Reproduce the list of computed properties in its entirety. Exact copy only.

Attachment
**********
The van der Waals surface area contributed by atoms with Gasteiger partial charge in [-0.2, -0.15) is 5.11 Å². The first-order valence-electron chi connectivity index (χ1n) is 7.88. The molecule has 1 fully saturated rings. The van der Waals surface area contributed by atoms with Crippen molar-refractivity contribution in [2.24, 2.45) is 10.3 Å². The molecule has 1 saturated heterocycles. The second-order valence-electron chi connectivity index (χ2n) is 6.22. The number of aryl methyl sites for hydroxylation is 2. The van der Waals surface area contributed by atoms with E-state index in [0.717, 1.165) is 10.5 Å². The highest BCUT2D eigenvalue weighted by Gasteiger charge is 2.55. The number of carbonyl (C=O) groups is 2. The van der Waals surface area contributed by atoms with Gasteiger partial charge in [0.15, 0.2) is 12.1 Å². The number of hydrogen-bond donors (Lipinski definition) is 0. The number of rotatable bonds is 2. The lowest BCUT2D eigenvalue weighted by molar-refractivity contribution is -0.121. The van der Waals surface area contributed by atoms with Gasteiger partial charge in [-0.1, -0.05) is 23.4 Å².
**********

The van der Waals surface area contributed by atoms with Gasteiger partial charge in [-0.2, -0.15) is 5.11 Å². The first-order valence-electron chi connectivity index (χ1n) is 7.88. The molecule has 1 fully saturated rings. The van der Waals surface area contributed by atoms with Crippen molar-refractivity contribution in [2.24, 2.45) is 10.3 Å². The molecule has 1 saturated heterocycles. The second-order valence-electron chi connectivity index (χ2n) is 6.22. The number of aryl methyl sites for hydroxylation is 2. The van der Waals surface area contributed by atoms with E-state index in [0.717, 1.165) is 10.5 Å². The highest BCUT2D eigenvalue weighted by Gasteiger charge is 2.55. The number of carbonyl (C=O) groups is 2. The van der Waals surface area contributed by atoms with Gasteiger partial charge in [0.15, 0.2) is 12.1 Å². The number of hydrogen-bond donors (Lipinski definition) is 0. The number of rotatable bonds is 2. The lowest BCUT2D eigenvalue weighted by molar-refractivity contribution is -0.121. The van der Waals surface area contributed by atoms with Gasteiger partial charge in [-0.1, -0.05) is 23.4 Å².